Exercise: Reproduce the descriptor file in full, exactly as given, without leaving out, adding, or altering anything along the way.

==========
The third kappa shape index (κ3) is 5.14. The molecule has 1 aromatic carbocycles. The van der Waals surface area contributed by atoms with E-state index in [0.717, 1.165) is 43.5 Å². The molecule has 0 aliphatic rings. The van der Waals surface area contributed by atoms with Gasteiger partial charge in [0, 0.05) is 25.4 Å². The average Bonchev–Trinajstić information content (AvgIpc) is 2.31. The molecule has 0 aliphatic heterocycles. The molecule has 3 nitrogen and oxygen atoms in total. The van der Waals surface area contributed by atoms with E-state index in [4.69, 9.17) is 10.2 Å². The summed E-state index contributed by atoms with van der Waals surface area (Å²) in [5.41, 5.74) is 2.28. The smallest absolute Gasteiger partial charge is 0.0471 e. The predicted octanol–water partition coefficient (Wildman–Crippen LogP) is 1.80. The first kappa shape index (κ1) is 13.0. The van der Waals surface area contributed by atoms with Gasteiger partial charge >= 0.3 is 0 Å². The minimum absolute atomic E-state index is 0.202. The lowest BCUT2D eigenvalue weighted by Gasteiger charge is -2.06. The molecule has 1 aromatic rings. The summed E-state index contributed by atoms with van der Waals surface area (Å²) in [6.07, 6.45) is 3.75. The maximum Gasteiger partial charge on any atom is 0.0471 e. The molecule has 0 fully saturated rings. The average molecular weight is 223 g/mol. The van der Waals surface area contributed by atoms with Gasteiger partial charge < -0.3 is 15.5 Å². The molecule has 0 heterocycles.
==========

The third kappa shape index (κ3) is 5.14. The molecule has 1 aromatic carbocycles. The van der Waals surface area contributed by atoms with E-state index in [0.717, 1.165) is 43.5 Å². The molecule has 0 aliphatic rings. The van der Waals surface area contributed by atoms with Gasteiger partial charge in [0, 0.05) is 25.4 Å². The average Bonchev–Trinajstić information content (AvgIpc) is 2.31. The molecule has 0 aliphatic heterocycles. The molecule has 3 nitrogen and oxygen atoms in total. The van der Waals surface area contributed by atoms with E-state index in [4.69, 9.17) is 10.2 Å². The summed E-state index contributed by atoms with van der Waals surface area (Å²) in [5.41, 5.74) is 2.28. The smallest absolute Gasteiger partial charge is 0.0471 e. The predicted octanol–water partition coefficient (Wildman–Crippen LogP) is 1.80. The first kappa shape index (κ1) is 13.0. The van der Waals surface area contributed by atoms with Gasteiger partial charge >= 0.3 is 0 Å². The minimum absolute atomic E-state index is 0.202. The lowest BCUT2D eigenvalue weighted by Gasteiger charge is -2.06. The molecule has 1 aromatic rings. The summed E-state index contributed by atoms with van der Waals surface area (Å²) in [6.07, 6.45) is 3.75. The maximum Gasteiger partial charge on any atom is 0.0471 e. The molecule has 0 fully saturated rings. The average molecular weight is 223 g/mol. The van der Waals surface area contributed by atoms with Gasteiger partial charge < -0.3 is 15.5 Å². The molecule has 0 heterocycles.